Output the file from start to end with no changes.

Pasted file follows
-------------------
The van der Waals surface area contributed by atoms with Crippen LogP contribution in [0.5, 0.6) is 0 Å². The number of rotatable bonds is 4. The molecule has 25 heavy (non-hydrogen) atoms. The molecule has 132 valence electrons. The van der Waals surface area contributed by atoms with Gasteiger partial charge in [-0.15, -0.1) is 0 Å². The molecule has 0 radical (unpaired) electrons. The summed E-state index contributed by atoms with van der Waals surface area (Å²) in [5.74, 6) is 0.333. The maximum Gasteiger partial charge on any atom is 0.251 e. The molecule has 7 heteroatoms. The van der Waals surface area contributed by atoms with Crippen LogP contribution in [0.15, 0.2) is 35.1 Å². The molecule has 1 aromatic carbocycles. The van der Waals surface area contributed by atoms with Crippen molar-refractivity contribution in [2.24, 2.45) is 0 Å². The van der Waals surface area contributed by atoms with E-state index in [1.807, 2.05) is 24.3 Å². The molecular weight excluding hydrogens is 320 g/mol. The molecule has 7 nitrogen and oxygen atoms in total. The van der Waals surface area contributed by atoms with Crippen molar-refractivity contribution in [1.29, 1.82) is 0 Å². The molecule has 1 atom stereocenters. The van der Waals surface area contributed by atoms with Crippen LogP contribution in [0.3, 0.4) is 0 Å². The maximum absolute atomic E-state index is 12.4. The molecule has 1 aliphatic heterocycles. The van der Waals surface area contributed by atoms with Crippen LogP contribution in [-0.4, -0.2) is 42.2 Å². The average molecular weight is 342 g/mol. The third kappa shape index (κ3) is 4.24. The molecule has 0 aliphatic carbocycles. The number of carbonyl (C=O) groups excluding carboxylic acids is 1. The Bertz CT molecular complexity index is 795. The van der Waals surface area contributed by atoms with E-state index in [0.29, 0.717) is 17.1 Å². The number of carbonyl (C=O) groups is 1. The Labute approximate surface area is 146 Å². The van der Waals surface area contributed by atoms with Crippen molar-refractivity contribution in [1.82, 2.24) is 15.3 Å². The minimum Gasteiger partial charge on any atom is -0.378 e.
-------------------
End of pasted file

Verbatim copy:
The van der Waals surface area contributed by atoms with Crippen LogP contribution in [0.5, 0.6) is 0 Å². The number of rotatable bonds is 4. The molecule has 25 heavy (non-hydrogen) atoms. The molecule has 132 valence electrons. The van der Waals surface area contributed by atoms with Gasteiger partial charge in [-0.15, -0.1) is 0 Å². The molecule has 0 radical (unpaired) electrons. The summed E-state index contributed by atoms with van der Waals surface area (Å²) in [5.74, 6) is 0.333. The maximum Gasteiger partial charge on any atom is 0.251 e. The molecule has 7 heteroatoms. The van der Waals surface area contributed by atoms with Crippen LogP contribution in [0.15, 0.2) is 35.1 Å². The molecule has 1 aromatic carbocycles. The van der Waals surface area contributed by atoms with Crippen molar-refractivity contribution in [2.24, 2.45) is 0 Å². The van der Waals surface area contributed by atoms with E-state index in [1.807, 2.05) is 24.3 Å². The molecular weight excluding hydrogens is 320 g/mol. The molecule has 7 nitrogen and oxygen atoms in total. The van der Waals surface area contributed by atoms with Crippen molar-refractivity contribution in [1.29, 1.82) is 0 Å². The molecule has 1 atom stereocenters. The van der Waals surface area contributed by atoms with Crippen LogP contribution in [0.3, 0.4) is 0 Å². The maximum absolute atomic E-state index is 12.4. The molecule has 1 aliphatic heterocycles. The van der Waals surface area contributed by atoms with Crippen LogP contribution in [-0.4, -0.2) is 42.2 Å². The average molecular weight is 342 g/mol. The third kappa shape index (κ3) is 4.24. The molecule has 0 aliphatic carbocycles. The number of carbonyl (C=O) groups excluding carboxylic acids is 1. The Bertz CT molecular complexity index is 795. The van der Waals surface area contributed by atoms with E-state index in [0.29, 0.717) is 17.1 Å². The number of carbonyl (C=O) groups is 1. The Labute approximate surface area is 146 Å². The van der Waals surface area contributed by atoms with Crippen molar-refractivity contribution in [1.82, 2.24) is 15.3 Å². The minimum Gasteiger partial charge on any atom is -0.378 e.